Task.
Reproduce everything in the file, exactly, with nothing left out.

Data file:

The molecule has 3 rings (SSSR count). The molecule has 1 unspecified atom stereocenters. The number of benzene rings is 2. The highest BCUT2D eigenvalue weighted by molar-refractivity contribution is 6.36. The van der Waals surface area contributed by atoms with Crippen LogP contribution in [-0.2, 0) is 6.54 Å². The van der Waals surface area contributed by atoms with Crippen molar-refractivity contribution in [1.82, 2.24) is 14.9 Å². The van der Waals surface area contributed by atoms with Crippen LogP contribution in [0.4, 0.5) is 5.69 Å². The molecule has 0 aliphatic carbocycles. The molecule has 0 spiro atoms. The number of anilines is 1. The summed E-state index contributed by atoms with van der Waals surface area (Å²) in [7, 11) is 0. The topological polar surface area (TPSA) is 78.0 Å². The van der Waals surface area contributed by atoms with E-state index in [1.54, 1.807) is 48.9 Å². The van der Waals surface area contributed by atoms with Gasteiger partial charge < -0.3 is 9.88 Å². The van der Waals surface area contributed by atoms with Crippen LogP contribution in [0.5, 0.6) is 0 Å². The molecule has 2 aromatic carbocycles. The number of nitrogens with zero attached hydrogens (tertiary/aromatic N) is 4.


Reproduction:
The molecule has 3 rings (SSSR count). The molecule has 1 unspecified atom stereocenters. The number of benzene rings is 2. The highest BCUT2D eigenvalue weighted by molar-refractivity contribution is 6.36. The van der Waals surface area contributed by atoms with Crippen LogP contribution in [-0.2, 0) is 6.54 Å². The van der Waals surface area contributed by atoms with Crippen molar-refractivity contribution in [1.82, 2.24) is 14.9 Å². The van der Waals surface area contributed by atoms with Crippen LogP contribution in [0.4, 0.5) is 5.69 Å². The molecule has 0 aliphatic carbocycles. The molecule has 0 spiro atoms. The number of anilines is 1. The summed E-state index contributed by atoms with van der Waals surface area (Å²) in [7, 11) is 0. The topological polar surface area (TPSA) is 78.0 Å². The van der Waals surface area contributed by atoms with E-state index in [1.54, 1.807) is 48.9 Å². The van der Waals surface area contributed by atoms with Gasteiger partial charge < -0.3 is 9.88 Å². The van der Waals surface area contributed by atoms with Crippen LogP contribution in [0.5, 0.6) is 0 Å². The molecule has 2 aromatic carbocycles. The number of nitrogens with zero attached hydrogens (tertiary/aromatic N) is 4.